Public support for the Aukus nuclear submarine acquisition and the Indigenous voice to parliament have both declined, according to the latest Guardian Essential poll.
The poll of 1,124 voters, released on Tuesday, suggests Australians are at odds with the Aukus deal, with just one in five voters labelling China a “threat to be confronted” and only one quarter happy to pay the price tag of up to $368bn to acquire nuclear submarines.
It also finds that support for the voice is down 5%, although with 59% in favour it still commands majority support.
Last week Anthony Albanese, alongside the US president, Joe Biden, and UK prime minister, Rishi Sunak, announced the acquisition of up to eight nuclear submarines, including US Virginia class submarines in the 2030s and the new SSN Aukus class in the 2040s.
In the poll, 40% of respondents said the submarine partnership would make Australia more secure, down four points since November. Those who said the nation would be less secure rose four points to 21%, while 39% said it would not affect security.
The plan will cost between $268bn and $368bn, or 0.15% of GDP a year on average over 50 years.
Respondents were split on the cost, with 26% saying Australia needed nuclear submarines and “it’s worth paying that amount to get them”, while 27% said they were necessary but “not worth” the price tag, 28% said Australia does not need them and 19% were unsure.
Given the bipartisan support for Aukus from Labor and the Coalition, opposition to the plan was led by the former prime minister Paul Keating, the Greens and former Labor parliamentarians Doug Cameron and Peter Garrett.
The defence minister, Richard Marles, on Sunday said China’s rapid military buildup “shapes the strategic landscape in which we live”, telling the ABC’s Insiders that the Aukus submarines would back up Australia’s interest in protecting trade and freedom of navigation and flight in the South China Sea.
Two-thirds (67%) of respondents in the poll said Australia’s relationship with China was a “complex relationship to be managed”, up seven points since February.
The proportion who described China as a “threat to be confronted” fell by six points to 20%, while a steady 13% said the relationship was a “positive opportunity to be realised”.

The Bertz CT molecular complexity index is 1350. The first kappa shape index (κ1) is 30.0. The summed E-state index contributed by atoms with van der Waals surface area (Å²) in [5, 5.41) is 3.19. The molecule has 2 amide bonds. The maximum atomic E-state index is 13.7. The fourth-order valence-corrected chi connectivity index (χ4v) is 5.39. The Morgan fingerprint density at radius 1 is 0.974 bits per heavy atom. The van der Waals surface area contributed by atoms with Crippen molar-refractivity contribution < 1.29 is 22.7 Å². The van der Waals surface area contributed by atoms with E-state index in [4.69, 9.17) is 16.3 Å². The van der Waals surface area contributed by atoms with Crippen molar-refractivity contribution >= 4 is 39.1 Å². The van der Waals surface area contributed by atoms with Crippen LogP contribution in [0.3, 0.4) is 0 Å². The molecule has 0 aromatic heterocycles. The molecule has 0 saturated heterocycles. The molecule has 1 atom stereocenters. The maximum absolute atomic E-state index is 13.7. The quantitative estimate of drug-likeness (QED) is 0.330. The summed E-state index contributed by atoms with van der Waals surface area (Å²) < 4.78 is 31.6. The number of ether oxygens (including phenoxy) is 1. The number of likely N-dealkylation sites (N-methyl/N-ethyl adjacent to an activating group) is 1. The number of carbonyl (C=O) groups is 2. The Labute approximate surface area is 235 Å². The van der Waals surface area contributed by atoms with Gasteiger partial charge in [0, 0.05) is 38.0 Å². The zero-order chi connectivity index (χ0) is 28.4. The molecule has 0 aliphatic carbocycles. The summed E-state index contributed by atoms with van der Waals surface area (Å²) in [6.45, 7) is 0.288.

From August to February, support for the Indigenous voice to parliament was steady in the range of 63% to 65%. But in March support slumped five points to 59%, a movement outside the poll’s margin of error. Support among men was down two points to 56% and among women down eight points to 63%.
A decline in support was recorded in all age groups, with 79% of those aged 18-34 in favour of the voice (down seven points), 64% of those aged 35-54 (down five) and 40% of those 55 and over (down four).
The Coalition has warned that the Albanese government has not released enough detail about the voice, but support among Coalition voters actually increased by two points to 43%.
In the first poll since Senator Lidia Thorpe quit the Greens to pursue black sovereignty as an independent, a big fall in support for the voice was recorded among Greens voters, down 12 points to 77%.
While there is a majority of support for the voice in New South Wales, Victoria and South Australia, the results are finely balanced in Queensland (49% in favour and 51% opposed) and Western Australia (55% in support and 45% opposed).
To be successful, the referendum requires a majority in the nationwide vote as well as a majority of states, meaning negative results in three states could sink the proposed change.
Albanese’s personality traits grow in popularity
Albanese recorded improvements in support in a number of personal measures, including 52% saying he is “more honest than most politicians” (up 10 points), 51% who said he is good in a crisis (up eight points), and 46% for visionary (up eight points).
A majority also said the prime minister was in control of his team (59%), changes his opinion depending on who he thinks is listening (54%), and is trustworthy and understands women (both 51%).
As for the opposition leader, Peter Dutton, a majority of respondents said he was out of touch with ordinary people (61%), changes his opinion depending on who he thinks is listening (57%) and avoids responsibility (53%).
Dutton scored worst on questions about him being a visionary (34% said yes while 66% no); being “more honest than most politicians” and understanding issues faced by women (for both measures, 35% said yes and 65% said no).